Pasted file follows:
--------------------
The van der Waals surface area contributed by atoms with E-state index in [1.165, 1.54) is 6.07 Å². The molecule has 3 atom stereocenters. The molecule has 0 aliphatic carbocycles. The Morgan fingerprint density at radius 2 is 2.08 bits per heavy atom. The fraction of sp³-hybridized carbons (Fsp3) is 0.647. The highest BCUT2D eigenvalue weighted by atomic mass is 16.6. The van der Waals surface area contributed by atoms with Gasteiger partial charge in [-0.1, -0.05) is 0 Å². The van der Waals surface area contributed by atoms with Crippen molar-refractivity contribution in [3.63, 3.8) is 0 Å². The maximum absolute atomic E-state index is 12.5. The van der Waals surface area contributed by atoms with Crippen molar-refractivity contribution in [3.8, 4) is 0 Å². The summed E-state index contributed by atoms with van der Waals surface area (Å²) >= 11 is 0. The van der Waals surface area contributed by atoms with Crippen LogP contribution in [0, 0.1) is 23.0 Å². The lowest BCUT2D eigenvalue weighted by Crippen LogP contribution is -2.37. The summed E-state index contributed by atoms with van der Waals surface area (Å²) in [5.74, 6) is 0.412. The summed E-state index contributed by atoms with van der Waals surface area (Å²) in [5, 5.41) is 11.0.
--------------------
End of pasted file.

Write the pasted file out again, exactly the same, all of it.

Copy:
The van der Waals surface area contributed by atoms with E-state index in [1.165, 1.54) is 6.07 Å². The molecule has 3 atom stereocenters. The molecule has 0 aliphatic carbocycles. The Morgan fingerprint density at radius 2 is 2.08 bits per heavy atom. The fraction of sp³-hybridized carbons (Fsp3) is 0.647. The highest BCUT2D eigenvalue weighted by atomic mass is 16.6. The van der Waals surface area contributed by atoms with Gasteiger partial charge in [-0.1, -0.05) is 0 Å². The van der Waals surface area contributed by atoms with Crippen molar-refractivity contribution in [3.63, 3.8) is 0 Å². The maximum absolute atomic E-state index is 12.5. The van der Waals surface area contributed by atoms with Crippen molar-refractivity contribution in [3.8, 4) is 0 Å². The summed E-state index contributed by atoms with van der Waals surface area (Å²) >= 11 is 0. The van der Waals surface area contributed by atoms with Crippen LogP contribution in [0, 0.1) is 23.0 Å². The lowest BCUT2D eigenvalue weighted by Crippen LogP contribution is -2.37. The summed E-state index contributed by atoms with van der Waals surface area (Å²) in [5.74, 6) is 0.412. The summed E-state index contributed by atoms with van der Waals surface area (Å²) in [5, 5.41) is 11.0.